The Best Strategy For Creating Successful Color Palettes

Illumination XXX

The vast majority of resources you’ll find for creating successful color palettes, whether in print or online, will catalog a great number of compelling color combinations with some rhyme but little reason. When you look at them, not understanding the logic behind their choices, it’s tempting to think that anything goes. (And it might in certain contexts and for the specific reasons. But which ones?) Sometimes they drift into color psychology but quickly become so subjective they lose all sense of objectivity or universality. The best of them identify visual dynamics that you can use to exert some influence over the direction takes in and gives to your images.

What I’m offering you here is different. This is a strategy. Not a rule but a tool.

Use high contrast in one element of color, medium contrast in a second, and low contrast in the third.

It could be simplified to, make one element of color dominant by consistently putting more contrast in it than the other two.

With only three elements of color, this rubric offers you three main palettes that you can draw endless permutations from plus two notable exceptions.

When you reflect on your choice of palette, you’ll gain insights into the themes contained of your images.

Before I detail these five palettes …

It helps to understand some of the dynamics of color. Good things come in threes; there are three types of color, three elements of color, and three kinds of contrast.




3 Types Of Color

There are three types of color – ideal, ambient, and synthetic.

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  • brucehughw

    14.09.2020 at 07:29 Reply

    This is wonderful. I haven’t seen anything like it before. Any chance of you assembling this material and related material that you’ve written in a PDF? I’d pay for it.

    • John Paul Caponigro

      14.09.2020 at 09:05 Reply

      Yes. And a video. And a workshop. Stay tuned.

      • brucehughw

        14.09.2020 at 09:56 Reply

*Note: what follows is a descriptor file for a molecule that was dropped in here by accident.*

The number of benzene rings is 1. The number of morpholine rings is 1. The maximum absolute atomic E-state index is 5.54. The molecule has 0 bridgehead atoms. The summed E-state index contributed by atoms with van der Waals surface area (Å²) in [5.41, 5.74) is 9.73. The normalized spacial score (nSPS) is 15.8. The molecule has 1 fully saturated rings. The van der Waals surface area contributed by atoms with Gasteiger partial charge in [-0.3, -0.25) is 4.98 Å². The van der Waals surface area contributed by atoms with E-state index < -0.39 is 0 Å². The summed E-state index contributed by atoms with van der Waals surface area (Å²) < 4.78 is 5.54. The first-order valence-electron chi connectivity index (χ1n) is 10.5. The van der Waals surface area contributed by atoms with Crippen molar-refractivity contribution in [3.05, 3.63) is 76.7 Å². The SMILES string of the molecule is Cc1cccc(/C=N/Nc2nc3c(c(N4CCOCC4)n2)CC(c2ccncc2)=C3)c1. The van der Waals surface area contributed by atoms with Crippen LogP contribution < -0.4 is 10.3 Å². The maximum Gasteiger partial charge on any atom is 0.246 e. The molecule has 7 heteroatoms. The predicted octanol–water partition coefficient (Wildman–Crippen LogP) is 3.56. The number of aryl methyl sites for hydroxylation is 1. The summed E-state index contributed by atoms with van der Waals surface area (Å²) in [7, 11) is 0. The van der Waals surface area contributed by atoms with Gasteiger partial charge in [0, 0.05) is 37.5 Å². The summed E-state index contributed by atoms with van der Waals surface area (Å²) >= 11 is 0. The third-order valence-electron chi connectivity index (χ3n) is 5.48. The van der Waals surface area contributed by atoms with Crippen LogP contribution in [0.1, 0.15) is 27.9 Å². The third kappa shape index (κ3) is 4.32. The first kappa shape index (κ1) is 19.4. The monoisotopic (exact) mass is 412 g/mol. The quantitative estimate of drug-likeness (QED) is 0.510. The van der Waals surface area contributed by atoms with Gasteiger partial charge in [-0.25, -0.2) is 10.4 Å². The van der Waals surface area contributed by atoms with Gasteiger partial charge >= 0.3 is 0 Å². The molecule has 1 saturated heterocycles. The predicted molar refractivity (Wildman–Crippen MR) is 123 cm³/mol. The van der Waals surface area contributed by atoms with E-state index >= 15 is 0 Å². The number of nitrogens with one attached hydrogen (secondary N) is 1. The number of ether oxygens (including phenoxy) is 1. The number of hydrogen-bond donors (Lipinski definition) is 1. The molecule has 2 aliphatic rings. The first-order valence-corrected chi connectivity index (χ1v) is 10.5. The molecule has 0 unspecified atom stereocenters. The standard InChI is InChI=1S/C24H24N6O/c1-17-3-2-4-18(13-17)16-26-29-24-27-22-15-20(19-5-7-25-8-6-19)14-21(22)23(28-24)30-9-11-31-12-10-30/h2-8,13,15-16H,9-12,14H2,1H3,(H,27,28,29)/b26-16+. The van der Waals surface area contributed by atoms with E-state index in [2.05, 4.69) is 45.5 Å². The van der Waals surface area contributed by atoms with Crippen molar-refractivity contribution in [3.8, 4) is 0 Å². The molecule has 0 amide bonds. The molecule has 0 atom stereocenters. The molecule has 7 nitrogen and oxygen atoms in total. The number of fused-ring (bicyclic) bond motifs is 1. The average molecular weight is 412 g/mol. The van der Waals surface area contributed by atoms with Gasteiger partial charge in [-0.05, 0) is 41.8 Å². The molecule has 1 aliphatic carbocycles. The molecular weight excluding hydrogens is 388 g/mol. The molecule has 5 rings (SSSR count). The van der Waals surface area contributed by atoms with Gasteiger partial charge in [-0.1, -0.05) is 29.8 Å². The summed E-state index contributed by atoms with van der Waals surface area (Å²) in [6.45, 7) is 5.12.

I had another thought after my earlier post. I think painters can get away with a much larger departure from “reality” than photographers can. For example, a painter can make a haystack violet or red, and a viewer might see it as “artistic.” If a photographer uses a similar effect, a viewer is more likely to reject it, seeing it as “fake.” So we photographers who are so inclined, can introduce effects but not so much that viewers will reject them. Thoughts?

        • John Paul Caponigro

          14.09.2020 at 16:45 Reply

          I agree. If photographers choose to take more liberties with color they need to take extra steps to maintain a suspension of disbelief. If they abandon representational color they often don’t go far enough to give their final color solutions enough structure so that it hangs together or creates its own inner logic and above all is emotionally expressive rather than merely eye-catching.

          • brucehughw

            14.09.2020 at 17:14

            Wow, you packed a lot in there. 🙂 . If there are any examples that you could point me to that show the structure you mention, I’d really appreciate it. Otherwise, I’ll just watch for more on this topic, as you mentioned earlier.

          • John Paul Caponigro

            14.09.2020 at 17:26

            The color in Ben Thomas’ Chroma series is very evocative as he strongly reduces blacks and matches saturation values between different hues.

            My series Wake is my first serious foray into synthetic color. At first I approached it spontaneously but had to turn to color theory to understand why certain combinations did and didn’t work – contrasting warm and cool color familes stretched as far as they could go without becoming another hue altogether – saturation ramped as high as it could go without posterizing or appearing flat. Now decades later I plan to fine-tune some and rework others to deepen the effects, as well as add other color structures that aren’t base on complements. It’s a mission that’s high on my priority list this fall so I should be ready to share the results by the first of the year, maybe sooner.

          • brucehughw

            14.09.2020 at 17:32

            Thanks so much. this is a great new avenue for me. I picked up a book titled Color Theory and sort of shrugged, thinking “well this is all great, but it’s mostly for painters, who get to choose their colors.” Glad to see we photographers can do more than more or less accept what we capture with the camera.

          • John Paul Caponigro

            14.09.2020 at 17:36

            You’re welcome! I’m glad you’re finding this inspiring. My resources on color theory will be helpful. These are some of the books I recommend. Read and look at them with imagination.

            My Color Theory resources distill a lot of concepts drawn from many resources and tries to simplify and clarify language to make theory more practical.

          • brucehughw

            14.09.2020 at 17:43

            Thanks so much (again). Also, I tried to find your wake series, but the link did not work and I could not find it on your website.

          • John Paul Caponigro

            14.09.2020 at 17:49

            Mmm… the blog is cutting the url short because of special characters … Once you’re on .art and at works (which should be the case with the link above, click on the Series tab to filter the selection … with “wake series”

          • brucehughw

            17.09.2020 at 07:21

            Thanks very much. I found them.

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